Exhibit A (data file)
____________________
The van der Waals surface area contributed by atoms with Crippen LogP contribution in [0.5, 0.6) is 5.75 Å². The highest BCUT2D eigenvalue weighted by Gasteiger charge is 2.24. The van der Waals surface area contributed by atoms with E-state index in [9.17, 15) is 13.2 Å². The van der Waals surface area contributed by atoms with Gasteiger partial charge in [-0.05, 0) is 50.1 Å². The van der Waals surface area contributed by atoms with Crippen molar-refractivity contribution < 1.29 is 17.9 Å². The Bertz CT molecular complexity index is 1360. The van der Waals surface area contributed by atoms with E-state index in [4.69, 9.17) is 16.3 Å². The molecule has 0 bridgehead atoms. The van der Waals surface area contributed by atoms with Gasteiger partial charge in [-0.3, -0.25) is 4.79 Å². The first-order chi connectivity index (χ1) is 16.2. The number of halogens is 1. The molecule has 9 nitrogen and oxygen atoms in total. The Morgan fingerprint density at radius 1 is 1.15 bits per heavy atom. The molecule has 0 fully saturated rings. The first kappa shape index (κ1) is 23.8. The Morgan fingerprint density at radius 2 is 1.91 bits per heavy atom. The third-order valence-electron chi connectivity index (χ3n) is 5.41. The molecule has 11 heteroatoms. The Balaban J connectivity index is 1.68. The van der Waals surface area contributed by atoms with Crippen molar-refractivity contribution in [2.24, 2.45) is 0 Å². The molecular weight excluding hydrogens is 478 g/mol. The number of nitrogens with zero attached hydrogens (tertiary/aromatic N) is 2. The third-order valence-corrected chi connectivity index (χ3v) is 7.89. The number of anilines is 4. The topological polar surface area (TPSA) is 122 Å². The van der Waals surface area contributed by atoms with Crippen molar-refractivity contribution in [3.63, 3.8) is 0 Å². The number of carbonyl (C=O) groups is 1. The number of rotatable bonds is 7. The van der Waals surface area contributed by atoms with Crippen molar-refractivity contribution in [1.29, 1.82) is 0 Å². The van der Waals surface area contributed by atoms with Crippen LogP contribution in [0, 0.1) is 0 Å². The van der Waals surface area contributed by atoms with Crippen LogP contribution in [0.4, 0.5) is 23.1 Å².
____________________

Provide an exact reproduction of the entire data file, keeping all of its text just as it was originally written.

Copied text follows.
The van der Waals surface area contributed by atoms with Crippen LogP contribution in [0.5, 0.6) is 5.75 Å². The highest BCUT2D eigenvalue weighted by Gasteiger charge is 2.24. The van der Waals surface area contributed by atoms with E-state index in [9.17, 15) is 13.2 Å². The van der Waals surface area contributed by atoms with Gasteiger partial charge in [-0.05, 0) is 50.1 Å². The van der Waals surface area contributed by atoms with Crippen molar-refractivity contribution < 1.29 is 17.9 Å². The Bertz CT molecular complexity index is 1360. The van der Waals surface area contributed by atoms with E-state index in [4.69, 9.17) is 16.3 Å². The molecule has 0 bridgehead atoms. The van der Waals surface area contributed by atoms with Gasteiger partial charge in [-0.3, -0.25) is 4.79 Å². The first-order chi connectivity index (χ1) is 16.2. The number of halogens is 1. The molecule has 9 nitrogen and oxygen atoms in total. The Morgan fingerprint density at radius 1 is 1.15 bits per heavy atom. The molecule has 0 fully saturated rings. The first kappa shape index (κ1) is 23.8. The Morgan fingerprint density at radius 2 is 1.91 bits per heavy atom. The third-order valence-electron chi connectivity index (χ3n) is 5.41. The molecule has 11 heteroatoms. The Balaban J connectivity index is 1.68. The van der Waals surface area contributed by atoms with Crippen molar-refractivity contribution in [2.24, 2.45) is 0 Å². The molecular weight excluding hydrogens is 478 g/mol. The number of nitrogens with zero attached hydrogens (tertiary/aromatic N) is 2. The third-order valence-corrected chi connectivity index (χ3v) is 7.89. The number of anilines is 4. The topological polar surface area (TPSA) is 122 Å². The van der Waals surface area contributed by atoms with Crippen molar-refractivity contribution in [3.63, 3.8) is 0 Å². The number of carbonyl (C=O) groups is 1. The number of rotatable bonds is 7. The van der Waals surface area contributed by atoms with Crippen molar-refractivity contribution in [1.29, 1.82) is 0 Å². The van der Waals surface area contributed by atoms with Crippen LogP contribution in [0, 0.1) is 0 Å². The van der Waals surface area contributed by atoms with Crippen LogP contribution in [0.4, 0.5) is 23.1 Å².